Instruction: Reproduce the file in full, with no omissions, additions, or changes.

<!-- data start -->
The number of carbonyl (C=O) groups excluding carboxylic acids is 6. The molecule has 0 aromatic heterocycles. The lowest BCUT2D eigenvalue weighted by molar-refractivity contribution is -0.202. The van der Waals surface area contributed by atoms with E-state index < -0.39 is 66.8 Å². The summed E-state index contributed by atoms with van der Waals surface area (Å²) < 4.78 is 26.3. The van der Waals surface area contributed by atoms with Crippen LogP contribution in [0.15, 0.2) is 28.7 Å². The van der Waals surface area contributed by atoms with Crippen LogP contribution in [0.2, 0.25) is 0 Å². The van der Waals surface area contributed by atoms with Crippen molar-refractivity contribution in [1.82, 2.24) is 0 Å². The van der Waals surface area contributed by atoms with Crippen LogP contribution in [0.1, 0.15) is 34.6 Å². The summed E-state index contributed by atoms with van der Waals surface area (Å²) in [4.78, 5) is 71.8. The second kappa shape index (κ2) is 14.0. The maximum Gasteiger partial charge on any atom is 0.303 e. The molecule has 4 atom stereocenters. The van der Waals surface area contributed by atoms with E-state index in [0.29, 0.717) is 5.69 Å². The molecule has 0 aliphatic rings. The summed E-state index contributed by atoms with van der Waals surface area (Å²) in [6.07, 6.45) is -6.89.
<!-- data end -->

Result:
The number of carbonyl (C=O) groups excluding carboxylic acids is 6. The molecule has 0 aromatic heterocycles. The lowest BCUT2D eigenvalue weighted by molar-refractivity contribution is -0.202. The van der Waals surface area contributed by atoms with E-state index < -0.39 is 66.8 Å². The summed E-state index contributed by atoms with van der Waals surface area (Å²) < 4.78 is 26.3. The van der Waals surface area contributed by atoms with Crippen LogP contribution in [0.15, 0.2) is 28.7 Å². The van der Waals surface area contributed by atoms with Crippen LogP contribution in [0.2, 0.25) is 0 Å². The van der Waals surface area contributed by atoms with Crippen molar-refractivity contribution in [1.82, 2.24) is 0 Å². The van der Waals surface area contributed by atoms with Crippen LogP contribution in [0.1, 0.15) is 34.6 Å². The summed E-state index contributed by atoms with van der Waals surface area (Å²) in [4.78, 5) is 71.8. The second kappa shape index (κ2) is 14.0. The maximum Gasteiger partial charge on any atom is 0.303 e. The molecule has 4 atom stereocenters. The van der Waals surface area contributed by atoms with E-state index in [0.29, 0.717) is 5.69 Å². The molecule has 0 aliphatic rings. The summed E-state index contributed by atoms with van der Waals surface area (Å²) in [6.07, 6.45) is -6.89.